The latest Essential Research poll has Labor’s lead unchanged at 54-46. Beyond that, I’m a bit tied up at this point to discuss the attitudinal results (chief among which is 64% support for a royal commission into banking), but they are as ever summarised in The Guardian, and will be available in complete form when the full report is published later today, together with the primary vote numbers. I believe we should also have YouGov along later today.
UPDATE. YouGov/Fifty Acres: 53-47 to Labor
The fortnightly YouGov/Fifty Acres poll has Labor’s lead out to a new high of 53-47, but this is due to preferences rather than primary votes: Labor and the Coalition are now tied on 32% of the primary vote, after Labor led 34% to 31% last time, with One Nation steady on 11% and the Greens down a point to 10%. There is also a preferred prime minister question recording a 31% tie, with Malcolm Turnbull rated strong by 21%, weak by 41$ and neither by 30%.
The poll records an interestingly high level of support for constitutional change allowing dual citizens to run for office, with 46% in favour and 40% opposed. Also featured are national approval ratings for the Bennelong by-election candidates, both of whom do very well on both name recognition and personal support (40% favourable of John Alexander and 28% unfavourable; 39% and 29% for Kristina Keneally). Forty-six per cent support new religious protection laws in same sex marriage legislation, with 36% opposed; 55% say the government has a responsibility for the safety of asylum seekers on Manus Island, with 36% for the contrary. The poll was conducted Thursday to Monday from a sample of 1034.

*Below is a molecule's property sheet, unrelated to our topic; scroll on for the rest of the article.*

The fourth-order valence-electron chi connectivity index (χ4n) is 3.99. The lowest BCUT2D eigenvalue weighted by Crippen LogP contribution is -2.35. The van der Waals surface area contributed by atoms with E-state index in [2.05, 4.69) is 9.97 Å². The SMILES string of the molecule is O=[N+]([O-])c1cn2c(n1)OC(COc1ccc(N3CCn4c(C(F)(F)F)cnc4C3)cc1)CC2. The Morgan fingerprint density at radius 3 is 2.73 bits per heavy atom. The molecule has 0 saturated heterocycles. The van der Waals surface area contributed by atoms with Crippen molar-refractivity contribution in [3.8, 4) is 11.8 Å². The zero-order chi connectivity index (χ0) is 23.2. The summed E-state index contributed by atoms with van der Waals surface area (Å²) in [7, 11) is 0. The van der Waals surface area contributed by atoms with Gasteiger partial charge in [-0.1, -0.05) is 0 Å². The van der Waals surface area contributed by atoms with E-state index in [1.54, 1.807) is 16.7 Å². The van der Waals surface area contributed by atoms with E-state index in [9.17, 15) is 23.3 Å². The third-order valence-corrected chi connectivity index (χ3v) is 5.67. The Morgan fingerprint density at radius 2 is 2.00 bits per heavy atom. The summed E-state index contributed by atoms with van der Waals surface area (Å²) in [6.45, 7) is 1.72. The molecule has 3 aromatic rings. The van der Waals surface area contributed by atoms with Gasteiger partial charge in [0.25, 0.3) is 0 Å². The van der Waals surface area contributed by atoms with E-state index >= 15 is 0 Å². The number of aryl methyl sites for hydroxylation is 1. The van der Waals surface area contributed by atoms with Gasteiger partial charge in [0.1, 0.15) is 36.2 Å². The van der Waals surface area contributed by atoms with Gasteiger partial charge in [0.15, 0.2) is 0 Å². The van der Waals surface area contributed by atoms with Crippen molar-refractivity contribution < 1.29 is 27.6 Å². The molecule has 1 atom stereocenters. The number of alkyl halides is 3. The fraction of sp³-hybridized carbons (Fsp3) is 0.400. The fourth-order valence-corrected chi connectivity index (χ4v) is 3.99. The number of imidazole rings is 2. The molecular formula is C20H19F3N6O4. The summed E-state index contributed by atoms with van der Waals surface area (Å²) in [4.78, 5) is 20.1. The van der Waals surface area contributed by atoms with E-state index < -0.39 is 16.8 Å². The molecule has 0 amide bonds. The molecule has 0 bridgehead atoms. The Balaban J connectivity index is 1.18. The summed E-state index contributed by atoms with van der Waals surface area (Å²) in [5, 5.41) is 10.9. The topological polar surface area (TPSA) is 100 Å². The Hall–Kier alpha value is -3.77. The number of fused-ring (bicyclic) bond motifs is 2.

The full Essential Research report has the Coalition up a point on the primary vote, to 36%, Labor steady on 38%, the Greens steady on 9% and One Nation steady on 8%. Sixty-four per cent of respondents favoured a banking royal commission, with only 12% opposed. Questions on the economy produced a mixed bag: 33% rate its state as good with 24% for poor, but 39% think it headed on the wrong direction compared with 31% for right. A question about economic issues of concern finds the highest ratings for anything to do with prices, particularly energy prices, and lesser but still substantial concern about income tax and interest rates. Forty-nine per cent supported incentives and subsidies to speed the transition from fossil fuels to renewables, 16% leaving it to the market, and 12% who wanted intervention to slow the process.